Skip to main content
Alumni Magazine

NC State researchers study enhanced water treatment methods to remove PFAS

Dr. Detlef Knappe works with graduate and post doc students in his lab on Centennial campus. Dr. Knappe is interested in drinking water quality and treatment, water reuse, organic micropollutants, development of water treatment processes for polar and persistent organic pollutants, and the fate of organic pollutants in solid waste landfills.

More than seven years after the discovery of elevated levels of harmful chemicals in the Cape Fear River that provides drinking water for 1.5 million people, NC State University researchers who brought awareness to this public health issue are continuing to pursue a broad range of research initiatives with the goal of ensuring a cleaner environment and safer drinking water.

Researchers have been trying to find answers to the public’s many questions about the long-term effects of these chemicals on our water, food and health. One of many important issues being addressed by NC State researchers is how to remove “forever chemicals” from drinking water.

Detlef Knappe, S. James Ellen Distinguished Professor of Civil, Construction, and Environmental Engineering, was one of the first to bring attention to per- and polyfluoroalkyl substances (PFAS), after publishing a 2016 paper on elevated levels of PFAS in the Cape Fear River watershed. He is now deputy director of the NC State Center for Environmental and Health Effects of PFAS.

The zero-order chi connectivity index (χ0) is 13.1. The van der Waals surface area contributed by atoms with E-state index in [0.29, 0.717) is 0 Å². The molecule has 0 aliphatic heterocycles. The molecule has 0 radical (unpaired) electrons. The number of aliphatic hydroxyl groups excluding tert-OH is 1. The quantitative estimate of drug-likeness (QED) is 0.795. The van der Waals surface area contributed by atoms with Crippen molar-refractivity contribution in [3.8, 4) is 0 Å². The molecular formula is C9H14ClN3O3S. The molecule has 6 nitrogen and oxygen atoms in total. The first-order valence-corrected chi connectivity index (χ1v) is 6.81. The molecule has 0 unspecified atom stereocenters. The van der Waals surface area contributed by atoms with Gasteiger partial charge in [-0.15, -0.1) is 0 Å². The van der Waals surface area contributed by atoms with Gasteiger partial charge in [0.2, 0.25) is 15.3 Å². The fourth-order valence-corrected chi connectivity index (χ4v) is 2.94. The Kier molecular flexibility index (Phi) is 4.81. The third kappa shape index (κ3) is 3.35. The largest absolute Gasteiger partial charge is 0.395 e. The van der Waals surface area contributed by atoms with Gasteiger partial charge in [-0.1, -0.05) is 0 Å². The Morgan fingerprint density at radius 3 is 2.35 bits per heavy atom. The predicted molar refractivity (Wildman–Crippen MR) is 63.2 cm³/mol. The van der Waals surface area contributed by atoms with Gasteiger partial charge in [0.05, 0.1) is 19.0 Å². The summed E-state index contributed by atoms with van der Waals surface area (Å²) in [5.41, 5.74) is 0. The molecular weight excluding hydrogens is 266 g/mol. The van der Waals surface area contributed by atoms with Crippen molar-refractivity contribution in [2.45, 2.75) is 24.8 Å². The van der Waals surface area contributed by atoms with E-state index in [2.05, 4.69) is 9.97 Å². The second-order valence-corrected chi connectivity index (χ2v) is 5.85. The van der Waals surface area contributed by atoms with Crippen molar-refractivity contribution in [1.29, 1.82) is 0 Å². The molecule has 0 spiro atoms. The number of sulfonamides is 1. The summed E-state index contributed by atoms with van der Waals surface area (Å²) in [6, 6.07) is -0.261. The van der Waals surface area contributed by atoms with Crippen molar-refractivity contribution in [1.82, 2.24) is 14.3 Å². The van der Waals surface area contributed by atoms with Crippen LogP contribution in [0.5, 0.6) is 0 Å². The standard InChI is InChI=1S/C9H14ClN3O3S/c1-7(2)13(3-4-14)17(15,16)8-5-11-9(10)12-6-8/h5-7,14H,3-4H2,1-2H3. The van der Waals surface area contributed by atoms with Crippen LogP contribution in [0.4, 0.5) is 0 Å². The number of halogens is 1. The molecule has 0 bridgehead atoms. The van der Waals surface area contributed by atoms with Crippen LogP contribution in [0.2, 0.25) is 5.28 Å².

PFAS consist primarily of carbon and fluorine atoms. Over 14,000 PFAS structures are known, but health effects for most PFAS are not well understood. Of the few PFAS that have been extensively studied, adverse health outcomes include cancer, immunotoxicity, ulcerative colitis and high cholesterol.

Known as “forever chemicals,” many PFAS are extremely difficult to break down and are widely found in water and soil. They are used in a variety of consumer products including non-stick pans, food packaging and firefighting foam. In 2023, the U.S. Environmental Protection Agency proposed nationwide drinking water standards to limit human exposure to six PFAS.

Scaling up water treatment processes

According to the Environmental Working Group, an estimated 200 million people in the U.S. could be drinking water containing PFAS. Improving and scaling up water treatment methods is therefore a top priority.

Several ongoing and recently completed projects are focused on granular activated carbon (GAC), which is an adsorption medium made from wood, coconut shells or coal. It is the most widely used method to remove PFAS from drinking water.

Water treatment facilities process millions of gallons of water per day. On an average day, the City of Raleigh treats approximately 50 million gallons. Selecting cost-effective treatment materials and optimizing process design are critical to assuring the affordability of drinking water. Knappe’s research supports design engineers and drinking water providers in this effort to optimize the use of GAC.